Wednesday, July 20, 2011

Missions Apart From Conversions

Last week I wondered what impact a cultural-linguistic perspective on religion would make on the church's understanding of its task of evangelism. If that opening sentence hasn't succeeded in deterring you from reading any further, then have a look of what Lindbeck himself has to say on the matter of the church's "missionary task". Without wanting to overstate the case, Lindbeck's proposal has completely changed how I view missions/evangelism. Not because I agree (or disagree) with him, but simply because I am now forced to wrestle with what it is he says. can be argued in a variety of ways that Christian churches are called upon to imitate their Lord by selfless service to neighbours quite apart from the question whether this promotes conversions. They also have scriptural authorization in passages such as Amos 9:7-8 for holding that nations other than Israel -- and, by extension, religions other than the biblical ones -- are peoples elected (and failing) to carry out their distinctive tasks within God's world. If so, not everything that pertains to the coming of the kingdom has been entrusted to that people of explicit witness which knows what and where Jerusalem is and (as believers hope) marches toward it, if only in fits and starts. It follows from these considerations that Christians may have a responsibility to help other movements and other religions make their own contributions, which may be quite distinct from the Christian one, to the preparation of the Consummation. The missionary task of Christians may at times be to encourage Marxists to become better Marxists, Jews and Muslims to become better Jews and Muslims, and Buddhists to become better Buddhists (although admittedly their notion of what a "better" Marxist," etc., is will be influenced by Christian norms). Obviously this cannot be done without the most intensive and arduous conversation and cooperation.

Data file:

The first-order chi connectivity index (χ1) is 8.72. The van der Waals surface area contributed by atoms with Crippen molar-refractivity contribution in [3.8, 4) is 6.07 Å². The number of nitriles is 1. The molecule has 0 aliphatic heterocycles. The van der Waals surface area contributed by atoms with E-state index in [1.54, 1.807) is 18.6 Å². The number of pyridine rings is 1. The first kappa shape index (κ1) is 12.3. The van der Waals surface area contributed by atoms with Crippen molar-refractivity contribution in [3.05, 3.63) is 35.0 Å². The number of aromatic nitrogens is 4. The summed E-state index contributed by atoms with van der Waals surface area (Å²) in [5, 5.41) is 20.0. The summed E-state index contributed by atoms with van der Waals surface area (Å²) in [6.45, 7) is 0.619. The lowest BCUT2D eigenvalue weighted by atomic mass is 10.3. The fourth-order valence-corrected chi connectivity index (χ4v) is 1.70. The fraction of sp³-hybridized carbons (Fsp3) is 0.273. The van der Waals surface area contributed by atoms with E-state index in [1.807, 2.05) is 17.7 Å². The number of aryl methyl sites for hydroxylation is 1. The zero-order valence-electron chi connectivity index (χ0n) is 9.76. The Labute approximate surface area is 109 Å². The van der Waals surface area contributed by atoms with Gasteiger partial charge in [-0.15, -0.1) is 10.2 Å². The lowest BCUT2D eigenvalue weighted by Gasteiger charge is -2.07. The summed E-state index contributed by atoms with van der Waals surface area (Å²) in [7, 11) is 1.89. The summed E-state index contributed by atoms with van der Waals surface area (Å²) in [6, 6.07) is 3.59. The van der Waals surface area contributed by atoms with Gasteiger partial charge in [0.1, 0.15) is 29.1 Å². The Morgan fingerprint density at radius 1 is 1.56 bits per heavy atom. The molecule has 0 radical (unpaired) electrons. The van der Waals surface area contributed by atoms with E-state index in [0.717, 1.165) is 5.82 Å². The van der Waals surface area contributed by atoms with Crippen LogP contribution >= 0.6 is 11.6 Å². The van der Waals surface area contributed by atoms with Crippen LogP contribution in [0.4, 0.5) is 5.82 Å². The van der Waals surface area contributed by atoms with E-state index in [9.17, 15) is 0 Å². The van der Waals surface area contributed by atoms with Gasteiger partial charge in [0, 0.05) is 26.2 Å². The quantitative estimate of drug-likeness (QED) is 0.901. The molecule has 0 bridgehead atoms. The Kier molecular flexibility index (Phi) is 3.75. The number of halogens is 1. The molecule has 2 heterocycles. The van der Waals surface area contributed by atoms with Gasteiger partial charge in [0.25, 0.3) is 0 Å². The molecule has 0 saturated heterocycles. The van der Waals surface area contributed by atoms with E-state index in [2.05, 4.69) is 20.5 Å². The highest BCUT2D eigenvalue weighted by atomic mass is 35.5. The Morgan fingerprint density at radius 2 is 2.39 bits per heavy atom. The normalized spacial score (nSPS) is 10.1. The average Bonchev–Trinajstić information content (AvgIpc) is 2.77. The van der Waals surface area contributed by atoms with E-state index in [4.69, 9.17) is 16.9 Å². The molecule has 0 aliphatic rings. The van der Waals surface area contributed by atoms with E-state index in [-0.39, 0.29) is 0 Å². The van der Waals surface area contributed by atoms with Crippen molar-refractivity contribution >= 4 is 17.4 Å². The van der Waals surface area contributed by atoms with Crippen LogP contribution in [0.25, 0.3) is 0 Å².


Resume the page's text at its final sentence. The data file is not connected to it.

As a matter of interest, what is the relationship between "missions" and "evangelism"? Are they two different words for the same reality? Is missions broader than evangelism, or is evangelism much broader than is commonly understood?

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